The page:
Date(s) - 29/01/2016
20:00 - 22:00
Grand Théâtre de la Ville du Luxembourg
Slolux vas vabi na predstavo An inspector calls, klasiko igranih predstav. »A must see.«
Pol ure pred predstavo bo Janine Goedert naredila »Introduction to the play«.
V sodelovanju z organizacijo NAIEF bomo pred predstavo organizirali druženje ob kozarčku penine.
Karte lahko naročite preko spodnjega obrazca. Zaradi pričakovanega velikega odziva bodo karte nečlanom društva predvidoma na voljo šele januarja.
Opis v ANG:
This is guaranteed to be an evening like no other at the Grand Théâtre; the timelessness of ABBA’s music combined with the heartfelt feel-good emotions of the show, this musical will have audiences dancing in the aisles.
From Stephen Daldry, the Oscar nominated director of The Reader,The Hours and Billy Elliot, comes the multi award-winning West End production of J.B. Priestley’s classic thriller An Inspector Calls.
Hailed as the theatrical event of our generation winning more awards than any other play in history, this landmark production from the National Theatre has thrilled audiences in the West End, on Broadway and throughout the world with its epic and wildly imaginative staging, raw emotion, evocative score, lashing rain and chilling suspense.
When Inspector Goole arrives unexpectedly at the prosperous Birling family home, their peaceful dinner party is shattered by his investigations into the death of a young woman. His startling revelations shake the very foundations of their lives and challenge us all to examine our consciences.
At the ragged, ruined end of the Second World War, Priestley wrote an indictment of laissez-faire capitalism that was framed as a pastiche Edwardian thriller, in which industrialist Birling and his family confront their complicity in the suicide of a destitute local woman. It is staged within a doll’s house on stilts, perched above some blackened, Blitz-blasted street. But, by playing it before a crowd of 1940s witnesses, Daldry implies that these Edwardian toffs will soon get their comeuppance. “The time will come”, warns Inspector Goole, “when they will be taught [their lesson] in fire and blood and anguish.” But, two world wars notwithstanding, the world’s Mr Birlings haven’t learned that lesson yet. By setting both periods on stage simultaneously, Daldry creates a running conversation between past and future, cause and effect, dream and reality. What could just be a soap-box for socialism becomes a multi-layered, mind-blowing box of tricks.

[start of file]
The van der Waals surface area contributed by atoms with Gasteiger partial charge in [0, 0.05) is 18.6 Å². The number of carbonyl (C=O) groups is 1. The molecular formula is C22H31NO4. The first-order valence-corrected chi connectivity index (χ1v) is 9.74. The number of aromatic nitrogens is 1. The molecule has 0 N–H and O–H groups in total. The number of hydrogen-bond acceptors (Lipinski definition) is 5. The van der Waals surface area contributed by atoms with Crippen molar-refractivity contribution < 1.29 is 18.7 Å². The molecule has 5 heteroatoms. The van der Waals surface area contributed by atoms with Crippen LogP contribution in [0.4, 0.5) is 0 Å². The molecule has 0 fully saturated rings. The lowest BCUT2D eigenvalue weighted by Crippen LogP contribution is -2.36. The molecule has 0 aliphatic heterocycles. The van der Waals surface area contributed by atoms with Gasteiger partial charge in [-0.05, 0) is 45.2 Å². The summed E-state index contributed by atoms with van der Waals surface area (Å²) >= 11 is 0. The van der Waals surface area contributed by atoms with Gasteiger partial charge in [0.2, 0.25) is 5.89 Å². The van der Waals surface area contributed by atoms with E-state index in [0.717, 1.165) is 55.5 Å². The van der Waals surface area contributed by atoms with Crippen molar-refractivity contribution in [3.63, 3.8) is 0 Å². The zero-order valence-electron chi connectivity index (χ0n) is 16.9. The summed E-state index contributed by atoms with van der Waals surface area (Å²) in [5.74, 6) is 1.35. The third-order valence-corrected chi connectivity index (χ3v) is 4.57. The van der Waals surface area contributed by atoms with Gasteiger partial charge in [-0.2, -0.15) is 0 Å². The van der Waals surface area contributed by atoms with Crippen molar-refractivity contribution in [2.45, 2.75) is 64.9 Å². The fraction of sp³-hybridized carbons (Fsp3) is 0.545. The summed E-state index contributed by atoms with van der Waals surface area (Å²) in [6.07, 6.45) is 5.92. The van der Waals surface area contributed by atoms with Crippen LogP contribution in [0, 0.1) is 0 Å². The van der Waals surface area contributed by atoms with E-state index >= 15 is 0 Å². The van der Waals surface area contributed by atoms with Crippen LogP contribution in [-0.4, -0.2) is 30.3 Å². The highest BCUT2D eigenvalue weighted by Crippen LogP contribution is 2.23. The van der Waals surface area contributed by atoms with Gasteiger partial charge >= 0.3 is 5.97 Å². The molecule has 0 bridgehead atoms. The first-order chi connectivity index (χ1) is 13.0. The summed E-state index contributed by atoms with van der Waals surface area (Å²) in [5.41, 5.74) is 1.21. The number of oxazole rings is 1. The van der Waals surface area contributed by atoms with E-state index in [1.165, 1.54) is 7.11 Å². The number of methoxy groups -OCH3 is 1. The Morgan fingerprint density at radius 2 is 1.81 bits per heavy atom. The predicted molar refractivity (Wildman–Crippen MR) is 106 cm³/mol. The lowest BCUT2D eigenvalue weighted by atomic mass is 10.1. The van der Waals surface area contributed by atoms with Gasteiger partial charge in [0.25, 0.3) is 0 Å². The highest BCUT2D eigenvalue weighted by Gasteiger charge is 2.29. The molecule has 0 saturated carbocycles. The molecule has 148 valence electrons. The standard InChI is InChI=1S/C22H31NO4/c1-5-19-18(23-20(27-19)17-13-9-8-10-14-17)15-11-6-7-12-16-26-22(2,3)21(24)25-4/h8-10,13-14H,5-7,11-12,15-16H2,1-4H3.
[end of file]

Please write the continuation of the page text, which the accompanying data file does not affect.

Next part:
Priestley’s play is carefully plotted and remains great fun. The set, designed by Ian MacNeil, has won all of the awards going and, even on a second or third visit to the play, still makes a massive impact with a red telephone booth in one of the boxes at the side of the stage, the stage itself bent and buckled and the classic, symbolic doll’s house in which some of the action takes place. When Rick Fisher’s superb lighting and Stephen Warbeck’s slightly melodramatic music are added, a good night at the theatre is guaranteed.
The rich and powerful, argues Priestley, must be saved from themselves. Its critique of I’m-all-right-Jack individualism is as relevant today as it was in the 90s. This play is a must-see for anybody who loves the theatre and it should also be high on the list for anyone who wants to be sure of a safe, enjoyable night out with some real surprises.
» Superbly tense. (…) Breathtaking daring & faultless execution. Daily Telegraph
This event is fully booked.